Let’s give thanks
If you partake of a holiday feast later this month, before tryptophan-induced slumber sets in, think and take inventory of why we should give thanks.
Bogged down with dealings of everyday life, we sometimes forget how blessed we are. I’m fortunate that I’ve realized there is one who, though rich, became poor so that through this poverty, I would become wealthy. You can, too.
No, I’m not monetarily rich, yet through him I posses everything I need. There’s deeper meaning to life; we’re physically dying yet for now we live on; personal reflection shows me life’s not always about me. Satisfaction comes in sharing good things I’ve found. Don’t be silenced with envy, blinded by possessions or deafened by roaring perceived success.
Someone once said, “Instead of comparing our lot with that of those who are more fortunate than we are, we should compare it with the lot of the great majority of our fellow men. It then appears that we are among the privileged.”
These sentiments came from someone who knew about truly being mute, blind and deaf. Her name: Helen Keller.
We’ve certainly been in the midst of polarizing political climates lately. It’d sure be nice to air our country out in a wind of unity. Let’s remember original foundations that made this country great. Unfortunately, division is not a rarity in America’s history. During a previous time of not-so-civil turmoil, a great U.S. president, desiring to re-unite this nation, discussed the matter with his officials. In Washington, Oct. 3, 1863, he gave a proclamation to which he put his hand by affixing the United States Seal. It declared the last Thursday in November a day of thanksgiving. Referencing the many things that make this a blessed nation he authored these words:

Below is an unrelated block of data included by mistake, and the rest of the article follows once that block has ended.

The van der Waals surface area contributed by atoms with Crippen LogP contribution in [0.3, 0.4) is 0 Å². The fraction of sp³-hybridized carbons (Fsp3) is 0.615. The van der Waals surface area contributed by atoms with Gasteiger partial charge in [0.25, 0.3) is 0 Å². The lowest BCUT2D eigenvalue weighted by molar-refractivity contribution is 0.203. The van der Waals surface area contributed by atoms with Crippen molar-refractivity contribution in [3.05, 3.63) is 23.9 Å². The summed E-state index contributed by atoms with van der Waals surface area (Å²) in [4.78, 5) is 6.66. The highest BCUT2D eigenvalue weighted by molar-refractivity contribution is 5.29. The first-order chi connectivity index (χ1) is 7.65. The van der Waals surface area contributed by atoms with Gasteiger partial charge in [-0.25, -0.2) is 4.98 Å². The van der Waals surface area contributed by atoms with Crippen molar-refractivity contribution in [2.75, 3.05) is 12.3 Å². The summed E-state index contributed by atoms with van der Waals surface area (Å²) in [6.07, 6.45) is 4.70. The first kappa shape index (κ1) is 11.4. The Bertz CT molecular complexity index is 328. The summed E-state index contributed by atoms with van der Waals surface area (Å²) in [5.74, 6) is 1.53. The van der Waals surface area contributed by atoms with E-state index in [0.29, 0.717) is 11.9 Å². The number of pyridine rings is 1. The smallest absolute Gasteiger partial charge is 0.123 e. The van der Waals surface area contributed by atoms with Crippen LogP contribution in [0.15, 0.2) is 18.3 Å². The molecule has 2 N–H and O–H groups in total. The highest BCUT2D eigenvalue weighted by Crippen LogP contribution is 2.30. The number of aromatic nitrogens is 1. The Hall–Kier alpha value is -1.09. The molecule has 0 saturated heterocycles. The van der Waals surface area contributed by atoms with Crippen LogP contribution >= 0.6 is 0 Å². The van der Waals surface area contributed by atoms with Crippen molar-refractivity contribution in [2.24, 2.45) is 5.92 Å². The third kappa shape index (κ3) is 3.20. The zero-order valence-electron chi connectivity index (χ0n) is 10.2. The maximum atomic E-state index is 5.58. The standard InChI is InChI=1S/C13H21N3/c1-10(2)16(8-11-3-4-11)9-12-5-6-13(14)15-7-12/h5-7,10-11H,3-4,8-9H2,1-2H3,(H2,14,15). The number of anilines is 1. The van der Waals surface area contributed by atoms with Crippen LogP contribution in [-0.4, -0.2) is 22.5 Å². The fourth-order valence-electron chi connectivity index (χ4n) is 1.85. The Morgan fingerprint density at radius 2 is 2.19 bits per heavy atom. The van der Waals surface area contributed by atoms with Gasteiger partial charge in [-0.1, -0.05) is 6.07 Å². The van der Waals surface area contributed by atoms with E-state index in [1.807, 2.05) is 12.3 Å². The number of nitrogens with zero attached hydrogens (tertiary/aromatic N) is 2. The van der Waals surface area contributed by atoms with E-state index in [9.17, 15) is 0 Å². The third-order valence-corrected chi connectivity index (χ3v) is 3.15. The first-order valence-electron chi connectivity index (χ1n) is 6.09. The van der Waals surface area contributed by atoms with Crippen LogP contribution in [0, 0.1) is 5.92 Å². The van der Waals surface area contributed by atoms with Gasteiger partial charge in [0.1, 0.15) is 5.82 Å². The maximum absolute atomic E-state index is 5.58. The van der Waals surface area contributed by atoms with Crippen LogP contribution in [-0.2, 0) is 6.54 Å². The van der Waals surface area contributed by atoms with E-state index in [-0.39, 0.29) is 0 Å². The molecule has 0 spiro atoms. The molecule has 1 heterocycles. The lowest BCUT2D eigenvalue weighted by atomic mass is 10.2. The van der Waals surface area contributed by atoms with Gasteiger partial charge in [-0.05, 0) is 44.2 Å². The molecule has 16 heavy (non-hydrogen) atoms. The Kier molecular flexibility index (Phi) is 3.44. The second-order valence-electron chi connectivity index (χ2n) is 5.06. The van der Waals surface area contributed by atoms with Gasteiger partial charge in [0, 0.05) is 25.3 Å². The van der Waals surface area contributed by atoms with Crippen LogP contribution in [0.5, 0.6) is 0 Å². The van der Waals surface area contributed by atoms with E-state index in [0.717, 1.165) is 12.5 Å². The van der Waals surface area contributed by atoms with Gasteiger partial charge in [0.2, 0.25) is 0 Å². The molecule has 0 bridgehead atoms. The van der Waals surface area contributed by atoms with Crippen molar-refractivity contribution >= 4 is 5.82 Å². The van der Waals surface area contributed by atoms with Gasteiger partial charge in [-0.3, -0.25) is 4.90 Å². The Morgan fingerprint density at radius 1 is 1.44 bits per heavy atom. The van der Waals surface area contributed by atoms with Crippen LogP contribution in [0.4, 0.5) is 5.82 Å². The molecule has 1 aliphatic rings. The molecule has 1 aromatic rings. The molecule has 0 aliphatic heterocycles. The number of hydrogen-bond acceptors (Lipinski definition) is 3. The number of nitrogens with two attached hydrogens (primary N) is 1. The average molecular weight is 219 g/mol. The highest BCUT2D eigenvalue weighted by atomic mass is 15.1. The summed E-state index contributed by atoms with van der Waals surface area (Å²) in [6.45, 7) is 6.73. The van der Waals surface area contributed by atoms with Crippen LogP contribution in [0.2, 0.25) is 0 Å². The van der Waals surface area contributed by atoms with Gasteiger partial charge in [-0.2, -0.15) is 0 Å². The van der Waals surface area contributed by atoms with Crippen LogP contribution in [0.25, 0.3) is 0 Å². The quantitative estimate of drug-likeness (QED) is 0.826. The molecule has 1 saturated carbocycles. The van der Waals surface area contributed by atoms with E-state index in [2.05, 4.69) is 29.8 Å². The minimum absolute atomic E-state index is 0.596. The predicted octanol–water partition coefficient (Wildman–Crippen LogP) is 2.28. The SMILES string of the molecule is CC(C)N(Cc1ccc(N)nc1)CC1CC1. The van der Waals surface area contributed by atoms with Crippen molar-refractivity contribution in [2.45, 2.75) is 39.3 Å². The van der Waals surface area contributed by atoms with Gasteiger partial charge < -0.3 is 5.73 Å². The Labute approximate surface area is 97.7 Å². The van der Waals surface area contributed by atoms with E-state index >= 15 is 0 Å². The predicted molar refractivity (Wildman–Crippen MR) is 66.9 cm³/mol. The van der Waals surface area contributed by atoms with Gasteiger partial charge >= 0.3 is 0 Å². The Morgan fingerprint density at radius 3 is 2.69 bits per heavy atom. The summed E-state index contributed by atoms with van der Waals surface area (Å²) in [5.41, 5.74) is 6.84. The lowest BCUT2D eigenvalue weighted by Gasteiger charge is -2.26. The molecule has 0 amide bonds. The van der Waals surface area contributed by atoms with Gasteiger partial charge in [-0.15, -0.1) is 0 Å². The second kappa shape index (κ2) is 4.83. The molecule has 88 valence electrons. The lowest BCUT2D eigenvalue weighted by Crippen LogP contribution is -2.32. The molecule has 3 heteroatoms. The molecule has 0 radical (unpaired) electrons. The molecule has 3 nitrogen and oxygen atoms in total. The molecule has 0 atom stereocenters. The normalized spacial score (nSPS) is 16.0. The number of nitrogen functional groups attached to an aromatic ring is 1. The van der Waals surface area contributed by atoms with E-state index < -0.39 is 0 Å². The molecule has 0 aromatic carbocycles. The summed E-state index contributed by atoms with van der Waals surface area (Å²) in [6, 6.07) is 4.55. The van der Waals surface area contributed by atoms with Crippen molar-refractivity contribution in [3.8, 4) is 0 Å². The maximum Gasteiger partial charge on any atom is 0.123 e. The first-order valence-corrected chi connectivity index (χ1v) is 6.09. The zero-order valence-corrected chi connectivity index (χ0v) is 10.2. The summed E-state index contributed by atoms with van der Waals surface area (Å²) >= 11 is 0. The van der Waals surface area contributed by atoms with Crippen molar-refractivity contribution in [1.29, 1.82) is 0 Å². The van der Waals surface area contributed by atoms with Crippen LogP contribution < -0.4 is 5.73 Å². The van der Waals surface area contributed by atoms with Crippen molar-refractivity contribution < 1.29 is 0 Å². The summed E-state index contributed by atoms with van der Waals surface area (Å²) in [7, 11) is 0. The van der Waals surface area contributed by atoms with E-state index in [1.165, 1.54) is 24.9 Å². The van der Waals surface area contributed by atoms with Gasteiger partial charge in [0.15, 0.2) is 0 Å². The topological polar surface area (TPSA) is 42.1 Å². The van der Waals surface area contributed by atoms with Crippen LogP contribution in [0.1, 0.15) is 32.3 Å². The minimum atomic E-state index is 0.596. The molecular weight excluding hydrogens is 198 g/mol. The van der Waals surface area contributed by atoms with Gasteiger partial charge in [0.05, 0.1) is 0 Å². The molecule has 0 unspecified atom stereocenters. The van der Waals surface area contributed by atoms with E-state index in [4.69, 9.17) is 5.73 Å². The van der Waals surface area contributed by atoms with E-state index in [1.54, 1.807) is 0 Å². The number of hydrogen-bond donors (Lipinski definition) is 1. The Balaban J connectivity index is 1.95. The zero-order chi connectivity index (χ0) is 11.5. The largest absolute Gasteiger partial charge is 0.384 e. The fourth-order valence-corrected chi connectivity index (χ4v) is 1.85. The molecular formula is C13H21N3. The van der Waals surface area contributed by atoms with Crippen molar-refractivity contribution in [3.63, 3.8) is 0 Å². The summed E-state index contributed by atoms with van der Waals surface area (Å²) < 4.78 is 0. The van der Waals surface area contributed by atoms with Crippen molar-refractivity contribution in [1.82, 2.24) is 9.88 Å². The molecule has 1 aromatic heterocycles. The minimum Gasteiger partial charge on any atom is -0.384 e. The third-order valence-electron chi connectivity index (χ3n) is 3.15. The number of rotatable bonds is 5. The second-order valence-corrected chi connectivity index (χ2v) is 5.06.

“They are the gracious gifts of the most high God, who, while dealing with us in anger for our sins, hath nevertheless remembered mercy.
“… It has seemed to me fit and proper that they should be solemnly, reverently and gratefully acknowledged, as with one heart and one voice, by the whole American people. I do, therefore, invite my fellow-citizens in every part of the United States, and also those who are in foreign lands, to set apart and observe the last Thursday of November next as a day of thanksgiving and praise to our beneficent father who dwelleth in the heavens. And I recommend to them that while offering up the ascriptions justly due to him for such singular deliverances and blessings, they do also with humble penitence for our national perverseness and disobedience, commend to his tender care all those who have become widows, orphans, mourners or sufferers in the lamentable civil strife in which we are unavoidably engaged, and fervently implore the imposition of the almighty hand to heal the wounds of the nation and to restore it, as soon as may be consistent with the divine purpose, to the full enjoyment of peace, harmony, tranquility and union.” — Abraham Lincoln
Anthony Rabak lives in Alta Sierra.
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Pride of ownership is a psychological benefit most often reflected in well-maintained property. A price cannot be attached to this subjective value, and its importance will vary from person to person. Google